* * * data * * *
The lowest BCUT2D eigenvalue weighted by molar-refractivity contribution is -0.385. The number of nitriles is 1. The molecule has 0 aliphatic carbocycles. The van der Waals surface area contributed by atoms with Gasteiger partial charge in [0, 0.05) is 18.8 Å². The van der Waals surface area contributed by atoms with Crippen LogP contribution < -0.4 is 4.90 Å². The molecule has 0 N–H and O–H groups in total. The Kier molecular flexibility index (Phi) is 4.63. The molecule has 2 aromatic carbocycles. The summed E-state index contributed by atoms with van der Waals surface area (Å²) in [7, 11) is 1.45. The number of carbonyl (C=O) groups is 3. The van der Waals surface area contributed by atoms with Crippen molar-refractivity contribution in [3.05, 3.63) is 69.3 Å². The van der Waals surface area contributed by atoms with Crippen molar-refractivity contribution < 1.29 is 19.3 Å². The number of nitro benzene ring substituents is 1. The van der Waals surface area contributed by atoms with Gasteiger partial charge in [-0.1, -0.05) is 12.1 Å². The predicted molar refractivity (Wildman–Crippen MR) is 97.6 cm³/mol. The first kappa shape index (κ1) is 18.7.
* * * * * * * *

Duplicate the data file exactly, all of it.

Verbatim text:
The lowest BCUT2D eigenvalue weighted by molar-refractivity contribution is -0.385. The number of nitriles is 1. The molecule has 0 aliphatic carbocycles. The van der Waals surface area contributed by atoms with Gasteiger partial charge in [0, 0.05) is 18.8 Å². The van der Waals surface area contributed by atoms with Crippen LogP contribution < -0.4 is 4.90 Å². The molecule has 0 N–H and O–H groups in total. The Kier molecular flexibility index (Phi) is 4.63. The molecule has 2 aromatic carbocycles. The summed E-state index contributed by atoms with van der Waals surface area (Å²) in [7, 11) is 1.45. The number of carbonyl (C=O) groups is 3. The van der Waals surface area contributed by atoms with Crippen molar-refractivity contribution in [3.05, 3.63) is 69.3 Å². The van der Waals surface area contributed by atoms with Crippen molar-refractivity contribution < 1.29 is 19.3 Å². The number of nitro benzene ring substituents is 1. The van der Waals surface area contributed by atoms with Gasteiger partial charge in [-0.1, -0.05) is 12.1 Å². The predicted molar refractivity (Wildman–Crippen MR) is 97.6 cm³/mol. The first kappa shape index (κ1) is 18.7.